Shell International B.V. and GE Additive have unveiled the results of a joint design and engineering project – an additively manufactured oxygen hydrogen micromixer – during formnext 2022, the global additive manufacturing event.
The complex, non-functional, demonstration part was printed in nickel alloy 718 on a GE Additive Concept Laser M Line system, installed at Shell’s 3D Printing CoE and Workshop, part of the company’s Energy Transition Campus Amsterdam (ETCA) in the Netherlands.
Shell maintains a leading 3D printing facility at ETCA in proximity to its scientists and partner companies to leverage additive manufacturing to prototype, as well as print functional parts.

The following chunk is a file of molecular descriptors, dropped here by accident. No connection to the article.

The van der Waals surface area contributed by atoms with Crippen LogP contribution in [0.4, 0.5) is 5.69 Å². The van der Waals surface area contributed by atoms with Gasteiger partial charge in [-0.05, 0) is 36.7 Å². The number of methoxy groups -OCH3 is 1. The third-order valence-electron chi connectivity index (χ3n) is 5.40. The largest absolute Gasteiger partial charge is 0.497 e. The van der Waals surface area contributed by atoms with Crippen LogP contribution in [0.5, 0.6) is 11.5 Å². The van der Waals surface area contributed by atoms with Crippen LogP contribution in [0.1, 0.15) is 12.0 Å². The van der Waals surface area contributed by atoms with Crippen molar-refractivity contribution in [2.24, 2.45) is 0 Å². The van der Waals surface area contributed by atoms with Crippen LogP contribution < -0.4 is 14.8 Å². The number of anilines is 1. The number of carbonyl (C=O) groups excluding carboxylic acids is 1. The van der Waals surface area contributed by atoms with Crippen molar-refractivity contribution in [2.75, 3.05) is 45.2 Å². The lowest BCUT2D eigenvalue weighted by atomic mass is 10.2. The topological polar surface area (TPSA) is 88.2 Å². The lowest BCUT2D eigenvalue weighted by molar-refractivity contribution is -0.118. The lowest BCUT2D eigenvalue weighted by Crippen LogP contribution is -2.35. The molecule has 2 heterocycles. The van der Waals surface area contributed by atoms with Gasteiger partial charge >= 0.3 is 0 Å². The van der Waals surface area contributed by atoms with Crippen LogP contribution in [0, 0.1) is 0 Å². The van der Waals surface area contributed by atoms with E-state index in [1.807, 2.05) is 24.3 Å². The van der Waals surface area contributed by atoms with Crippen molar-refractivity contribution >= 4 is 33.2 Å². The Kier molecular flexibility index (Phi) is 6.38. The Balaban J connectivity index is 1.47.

Having its own printing capability grants Shell’s R&D department the freedom and speed to create novel parts not available in the market, and solve new technical challenges in support of the energy transition.
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